Scores of accusers to speak at hearing after Epstein’s death
Aug 27, 2019, 6:09 AM
(New York State Sex Offender Registry via AP, File)
NEW YORK (AP) — Up to 30 women were expected to take a judge up on his invitation to speak at a hearing after financier Jeffrey Epstein killed himself before facing sex trafficking charges.
The hearing Tuesday morning was scheduled last week by U.S. District Judge Richard Berman, who presided over the case prosecutors brought against Epstein after the 66-year-old convicted felon was arrested July 6 after he arrived at a New Jersey airport from Paris.
A New York City coroner has formally classified the death a suicide. He died Aug. 10.
The judge set the hearing after prosecutors asked that he scrap charges against Epstein since the defendant is dead. Berman said he would give prosecutors, Epstein lawyers and any victims a chance to speak.
Since the hearing was scheduled, it was revealed that Epstein signed a will just two days before his suicide putting over $577 million in assets into a trust fund. The will, filed in the Virgin Islands where Epstein maintained a residence, was expected to make it more difficult for dozens of accusers to collect damages.
Epstein had pleaded not guilty to sex trafficking charges and was held without bail, accused of sexually abusing women in the early 2000s at mansions in Manhattan and Florida.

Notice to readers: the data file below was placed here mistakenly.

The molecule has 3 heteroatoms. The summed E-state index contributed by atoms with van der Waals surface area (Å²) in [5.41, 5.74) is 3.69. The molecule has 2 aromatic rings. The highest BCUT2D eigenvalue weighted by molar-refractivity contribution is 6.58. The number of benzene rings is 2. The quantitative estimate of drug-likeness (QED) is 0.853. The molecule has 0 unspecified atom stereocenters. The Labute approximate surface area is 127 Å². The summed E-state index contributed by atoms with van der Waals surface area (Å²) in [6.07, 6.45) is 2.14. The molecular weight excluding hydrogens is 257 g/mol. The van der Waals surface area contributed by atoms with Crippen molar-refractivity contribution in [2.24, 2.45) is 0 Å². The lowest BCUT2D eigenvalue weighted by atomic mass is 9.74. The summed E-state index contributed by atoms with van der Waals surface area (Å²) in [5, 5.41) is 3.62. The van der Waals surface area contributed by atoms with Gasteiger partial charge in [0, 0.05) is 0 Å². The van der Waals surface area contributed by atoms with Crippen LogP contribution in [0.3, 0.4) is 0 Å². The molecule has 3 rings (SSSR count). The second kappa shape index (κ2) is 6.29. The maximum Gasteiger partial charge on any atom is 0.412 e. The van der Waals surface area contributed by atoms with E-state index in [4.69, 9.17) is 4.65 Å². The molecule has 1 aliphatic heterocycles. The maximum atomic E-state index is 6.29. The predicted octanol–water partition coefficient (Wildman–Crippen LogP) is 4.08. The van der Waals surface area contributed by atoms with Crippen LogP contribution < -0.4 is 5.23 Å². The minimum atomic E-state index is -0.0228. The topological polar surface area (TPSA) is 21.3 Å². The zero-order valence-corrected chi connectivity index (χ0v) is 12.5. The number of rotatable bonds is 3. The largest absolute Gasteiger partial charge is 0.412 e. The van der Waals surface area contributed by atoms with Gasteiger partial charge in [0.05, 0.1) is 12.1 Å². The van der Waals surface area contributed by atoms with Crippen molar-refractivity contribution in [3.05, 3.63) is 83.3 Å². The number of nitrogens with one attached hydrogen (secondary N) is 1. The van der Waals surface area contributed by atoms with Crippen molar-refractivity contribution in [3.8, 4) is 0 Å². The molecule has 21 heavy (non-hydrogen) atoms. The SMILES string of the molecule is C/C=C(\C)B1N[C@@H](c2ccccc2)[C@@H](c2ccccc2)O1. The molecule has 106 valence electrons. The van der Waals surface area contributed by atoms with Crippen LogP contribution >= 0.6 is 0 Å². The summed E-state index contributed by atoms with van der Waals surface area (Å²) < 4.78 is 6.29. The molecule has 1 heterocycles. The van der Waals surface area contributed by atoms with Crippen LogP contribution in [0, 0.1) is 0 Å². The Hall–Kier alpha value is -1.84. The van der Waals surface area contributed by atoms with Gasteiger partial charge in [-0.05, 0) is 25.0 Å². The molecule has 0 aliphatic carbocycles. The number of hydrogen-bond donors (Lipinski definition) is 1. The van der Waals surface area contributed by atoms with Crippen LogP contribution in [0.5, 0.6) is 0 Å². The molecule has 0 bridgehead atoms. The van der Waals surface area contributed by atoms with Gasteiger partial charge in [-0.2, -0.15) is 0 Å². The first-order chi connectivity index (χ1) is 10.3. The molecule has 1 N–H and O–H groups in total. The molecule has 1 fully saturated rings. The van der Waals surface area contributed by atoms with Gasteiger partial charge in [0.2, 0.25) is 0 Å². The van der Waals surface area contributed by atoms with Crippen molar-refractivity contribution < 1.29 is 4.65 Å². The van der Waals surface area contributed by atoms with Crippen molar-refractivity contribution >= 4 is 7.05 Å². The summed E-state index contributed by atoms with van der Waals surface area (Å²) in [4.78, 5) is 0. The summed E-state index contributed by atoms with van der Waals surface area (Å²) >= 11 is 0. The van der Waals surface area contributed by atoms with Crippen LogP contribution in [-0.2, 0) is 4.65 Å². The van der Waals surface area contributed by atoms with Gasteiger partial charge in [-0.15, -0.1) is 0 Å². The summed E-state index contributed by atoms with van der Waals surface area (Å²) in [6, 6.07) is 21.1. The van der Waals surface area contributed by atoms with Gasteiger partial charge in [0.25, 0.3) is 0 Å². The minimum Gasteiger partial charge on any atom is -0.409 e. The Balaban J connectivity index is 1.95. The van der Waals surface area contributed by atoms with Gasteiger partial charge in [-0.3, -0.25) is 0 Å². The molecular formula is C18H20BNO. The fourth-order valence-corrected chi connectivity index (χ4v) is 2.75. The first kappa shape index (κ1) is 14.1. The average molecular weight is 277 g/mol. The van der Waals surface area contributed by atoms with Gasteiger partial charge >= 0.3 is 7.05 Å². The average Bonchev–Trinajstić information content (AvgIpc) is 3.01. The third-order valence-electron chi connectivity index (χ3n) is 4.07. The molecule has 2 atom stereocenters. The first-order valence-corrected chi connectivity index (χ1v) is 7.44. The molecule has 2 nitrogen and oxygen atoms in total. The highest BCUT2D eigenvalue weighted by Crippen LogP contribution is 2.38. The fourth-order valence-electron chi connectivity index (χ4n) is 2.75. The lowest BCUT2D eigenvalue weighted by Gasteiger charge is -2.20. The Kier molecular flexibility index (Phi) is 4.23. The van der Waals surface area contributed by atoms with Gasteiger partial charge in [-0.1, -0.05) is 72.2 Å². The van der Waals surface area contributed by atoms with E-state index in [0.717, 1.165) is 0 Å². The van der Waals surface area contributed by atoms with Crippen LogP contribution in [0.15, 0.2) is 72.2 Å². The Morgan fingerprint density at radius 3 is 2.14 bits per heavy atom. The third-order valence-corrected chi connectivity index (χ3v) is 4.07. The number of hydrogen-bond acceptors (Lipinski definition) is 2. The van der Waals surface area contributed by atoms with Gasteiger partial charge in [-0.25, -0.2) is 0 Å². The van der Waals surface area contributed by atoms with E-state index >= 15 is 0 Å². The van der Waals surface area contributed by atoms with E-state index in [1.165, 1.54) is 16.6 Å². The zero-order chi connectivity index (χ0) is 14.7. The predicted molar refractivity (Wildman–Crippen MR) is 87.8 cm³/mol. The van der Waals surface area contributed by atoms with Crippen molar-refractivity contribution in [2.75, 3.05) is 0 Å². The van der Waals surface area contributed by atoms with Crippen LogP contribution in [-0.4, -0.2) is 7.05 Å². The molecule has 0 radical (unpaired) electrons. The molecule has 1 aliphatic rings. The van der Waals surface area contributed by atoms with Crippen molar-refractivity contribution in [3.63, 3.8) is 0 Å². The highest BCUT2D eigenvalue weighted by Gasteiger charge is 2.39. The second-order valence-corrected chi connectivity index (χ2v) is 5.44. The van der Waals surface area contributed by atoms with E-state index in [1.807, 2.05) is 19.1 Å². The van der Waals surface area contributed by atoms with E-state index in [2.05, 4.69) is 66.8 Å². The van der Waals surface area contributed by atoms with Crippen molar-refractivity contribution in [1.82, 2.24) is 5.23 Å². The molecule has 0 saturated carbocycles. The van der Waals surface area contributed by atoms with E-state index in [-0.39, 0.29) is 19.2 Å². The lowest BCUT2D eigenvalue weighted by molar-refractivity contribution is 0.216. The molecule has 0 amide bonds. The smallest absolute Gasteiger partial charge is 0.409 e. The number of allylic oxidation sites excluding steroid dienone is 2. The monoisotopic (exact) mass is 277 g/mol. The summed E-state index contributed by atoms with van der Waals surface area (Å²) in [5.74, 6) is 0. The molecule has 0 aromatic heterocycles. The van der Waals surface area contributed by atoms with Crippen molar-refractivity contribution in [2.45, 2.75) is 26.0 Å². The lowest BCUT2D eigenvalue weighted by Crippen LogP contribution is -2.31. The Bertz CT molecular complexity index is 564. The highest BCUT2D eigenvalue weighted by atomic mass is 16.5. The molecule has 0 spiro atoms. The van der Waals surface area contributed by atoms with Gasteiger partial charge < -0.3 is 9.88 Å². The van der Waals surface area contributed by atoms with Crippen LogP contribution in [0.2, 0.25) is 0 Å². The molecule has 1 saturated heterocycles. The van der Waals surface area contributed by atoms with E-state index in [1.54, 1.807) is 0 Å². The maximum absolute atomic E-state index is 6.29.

Since his death, an angry Attorney General William Barr has vowed that anyone who aided Epstein in sex trafficking will be pursued in a continuing investigation.
He also removed the acting director of the Bureau of Prisons from his position, placed two guards who were supposed to be watching Epstein the morning he died on administrative leave and temporarily reassigned the warden to the Metropolitan Correctional Center.
Barr has said officials had uncovered “serious irregularities” and was angry that staff members at the federal lockup had failed to “adequately secure this prisoner.”
At the time of his death, Epstein was preparing though his lawyers to argue in court papers due in September that he could not be prosecuted because he signed a no-prosecution deal with prosecutors a dozen years ago in Florida. Prosecutors in New York said that deal did not prevent the new charges. Epstein signed it before he pleaded guilty to Florida state charges in 2008, admitting sexual relations with teenage girls under the age of consent.
The suicide happened despite a warning in late July when Epstein was found on the floor of his cell with bruises to his neck. After Epstein died, Berman asked the jail’s warden for answers about that episode, saying it had never been “definitively explained.”
Epstein spent a few days under suicide watch but then was transferred back to a cell in a Special Housing Unit where he had a cellmate. Eventually, though, the cellmate was taken out and he was left alone.